New Forest Northern Commons - Hale Purlieu
On the far north-western side of the New Forest, Hale Purlieu is made up of dry and wet heathland, comprising of mires, bogs, scrub and woodland.
It is one of the only National Trust sites in the New Forest where protected silver studded blue butterflies can be seen feeding amongst the heather, and nightjars are regularly heard 'chrr'-ing during summer evenings.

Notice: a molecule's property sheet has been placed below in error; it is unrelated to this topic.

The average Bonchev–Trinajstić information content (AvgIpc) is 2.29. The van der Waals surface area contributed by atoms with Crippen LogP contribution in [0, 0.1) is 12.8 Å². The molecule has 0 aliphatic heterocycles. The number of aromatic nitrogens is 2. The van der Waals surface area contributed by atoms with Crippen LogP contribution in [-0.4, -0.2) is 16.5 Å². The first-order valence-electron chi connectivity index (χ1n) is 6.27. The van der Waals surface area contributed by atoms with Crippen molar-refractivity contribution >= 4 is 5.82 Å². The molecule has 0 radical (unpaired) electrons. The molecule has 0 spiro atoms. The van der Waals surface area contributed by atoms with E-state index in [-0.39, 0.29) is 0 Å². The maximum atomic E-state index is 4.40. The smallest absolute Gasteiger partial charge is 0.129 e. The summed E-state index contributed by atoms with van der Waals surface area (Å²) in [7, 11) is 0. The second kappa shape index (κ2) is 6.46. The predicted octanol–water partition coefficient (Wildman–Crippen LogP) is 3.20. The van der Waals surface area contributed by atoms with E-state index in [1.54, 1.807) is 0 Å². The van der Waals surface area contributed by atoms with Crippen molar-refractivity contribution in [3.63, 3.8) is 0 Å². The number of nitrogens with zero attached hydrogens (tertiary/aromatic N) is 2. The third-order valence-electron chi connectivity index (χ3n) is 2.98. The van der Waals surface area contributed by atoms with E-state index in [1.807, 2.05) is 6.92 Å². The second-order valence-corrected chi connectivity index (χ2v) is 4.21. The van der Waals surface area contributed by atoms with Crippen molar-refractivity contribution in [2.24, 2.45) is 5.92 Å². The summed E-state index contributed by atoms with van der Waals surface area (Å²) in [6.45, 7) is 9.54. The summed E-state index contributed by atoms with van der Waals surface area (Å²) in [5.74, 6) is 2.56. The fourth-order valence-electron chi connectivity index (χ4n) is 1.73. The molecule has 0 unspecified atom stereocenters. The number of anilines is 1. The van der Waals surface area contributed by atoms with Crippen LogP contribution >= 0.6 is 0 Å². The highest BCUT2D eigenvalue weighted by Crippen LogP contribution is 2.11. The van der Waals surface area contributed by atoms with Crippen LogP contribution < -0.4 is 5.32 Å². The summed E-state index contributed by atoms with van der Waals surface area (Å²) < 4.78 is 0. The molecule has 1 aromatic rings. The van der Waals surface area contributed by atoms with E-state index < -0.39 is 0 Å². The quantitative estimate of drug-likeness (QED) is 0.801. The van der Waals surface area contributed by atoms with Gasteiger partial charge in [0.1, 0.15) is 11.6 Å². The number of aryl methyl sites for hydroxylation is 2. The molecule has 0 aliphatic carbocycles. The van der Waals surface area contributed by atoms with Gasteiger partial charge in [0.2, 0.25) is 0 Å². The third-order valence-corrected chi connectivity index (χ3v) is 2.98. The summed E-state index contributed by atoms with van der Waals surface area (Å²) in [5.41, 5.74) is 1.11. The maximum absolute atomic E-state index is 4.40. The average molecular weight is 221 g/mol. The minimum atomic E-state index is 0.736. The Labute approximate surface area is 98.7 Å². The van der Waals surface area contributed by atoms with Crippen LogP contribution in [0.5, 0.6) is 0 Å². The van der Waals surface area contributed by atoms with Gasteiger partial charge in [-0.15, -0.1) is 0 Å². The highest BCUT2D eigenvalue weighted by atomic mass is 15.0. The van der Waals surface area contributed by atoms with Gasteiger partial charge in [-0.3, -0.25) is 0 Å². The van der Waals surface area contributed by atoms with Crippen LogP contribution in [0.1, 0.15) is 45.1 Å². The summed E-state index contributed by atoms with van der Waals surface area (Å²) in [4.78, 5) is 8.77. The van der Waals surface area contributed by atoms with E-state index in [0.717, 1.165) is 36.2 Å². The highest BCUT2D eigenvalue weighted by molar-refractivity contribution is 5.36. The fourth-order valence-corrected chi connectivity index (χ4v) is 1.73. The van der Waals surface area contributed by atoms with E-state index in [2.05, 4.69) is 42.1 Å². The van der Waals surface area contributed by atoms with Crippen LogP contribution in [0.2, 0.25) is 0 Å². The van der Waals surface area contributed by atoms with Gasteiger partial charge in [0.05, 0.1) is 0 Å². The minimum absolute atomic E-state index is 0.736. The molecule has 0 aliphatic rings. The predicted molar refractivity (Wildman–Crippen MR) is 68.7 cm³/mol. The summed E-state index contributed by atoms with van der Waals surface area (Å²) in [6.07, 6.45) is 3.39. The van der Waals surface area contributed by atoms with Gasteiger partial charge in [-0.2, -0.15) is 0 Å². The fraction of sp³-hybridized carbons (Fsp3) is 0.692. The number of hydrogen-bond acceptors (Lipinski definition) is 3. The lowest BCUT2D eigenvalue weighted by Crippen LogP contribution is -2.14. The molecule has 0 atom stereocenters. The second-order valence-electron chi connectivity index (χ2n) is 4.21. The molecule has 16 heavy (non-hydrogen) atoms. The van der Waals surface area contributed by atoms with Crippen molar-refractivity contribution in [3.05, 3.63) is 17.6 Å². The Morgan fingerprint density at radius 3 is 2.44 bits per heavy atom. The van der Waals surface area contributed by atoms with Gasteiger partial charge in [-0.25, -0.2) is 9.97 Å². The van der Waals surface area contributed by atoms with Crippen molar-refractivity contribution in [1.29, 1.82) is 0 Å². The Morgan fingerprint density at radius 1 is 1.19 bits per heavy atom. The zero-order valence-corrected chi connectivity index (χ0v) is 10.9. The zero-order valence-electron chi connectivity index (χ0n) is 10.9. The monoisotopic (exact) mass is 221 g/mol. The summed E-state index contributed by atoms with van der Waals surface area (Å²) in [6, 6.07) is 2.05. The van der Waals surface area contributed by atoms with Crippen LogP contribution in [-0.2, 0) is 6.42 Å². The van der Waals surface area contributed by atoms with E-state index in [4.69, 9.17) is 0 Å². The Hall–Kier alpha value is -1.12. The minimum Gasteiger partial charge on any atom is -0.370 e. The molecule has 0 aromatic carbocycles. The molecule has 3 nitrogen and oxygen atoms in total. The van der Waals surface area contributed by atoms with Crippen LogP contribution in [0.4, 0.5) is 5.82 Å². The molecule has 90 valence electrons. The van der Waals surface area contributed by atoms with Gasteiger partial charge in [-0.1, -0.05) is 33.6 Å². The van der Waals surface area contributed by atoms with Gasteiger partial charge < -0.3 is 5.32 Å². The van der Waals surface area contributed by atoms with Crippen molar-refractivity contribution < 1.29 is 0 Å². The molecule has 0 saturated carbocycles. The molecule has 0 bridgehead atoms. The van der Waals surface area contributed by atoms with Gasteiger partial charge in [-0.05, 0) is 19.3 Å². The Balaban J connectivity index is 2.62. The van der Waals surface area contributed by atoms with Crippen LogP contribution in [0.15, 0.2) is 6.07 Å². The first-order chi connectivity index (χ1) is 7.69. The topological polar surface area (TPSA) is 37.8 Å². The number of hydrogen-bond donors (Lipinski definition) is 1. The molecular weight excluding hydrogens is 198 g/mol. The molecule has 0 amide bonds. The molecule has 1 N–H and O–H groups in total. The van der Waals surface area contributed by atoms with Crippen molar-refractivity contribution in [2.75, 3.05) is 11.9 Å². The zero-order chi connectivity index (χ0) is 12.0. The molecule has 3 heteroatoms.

The site has some of the finest examples of wetland valley mires in the Forest, hosting many rare species of bog flora.
The word ‘Purlieu’ means ‘deafforested’ or ‘no longer subject to forest law’. This came after 1280 when the common was taken out of the New Forest area; it was reinstated back within the boundary in 1964 under the New Forest Act.
Being on the edge of the Forest, views from the Common’s high points looking south east make the Forest look like an almost endless landscape of gentle valleys, open hill sides and woodland.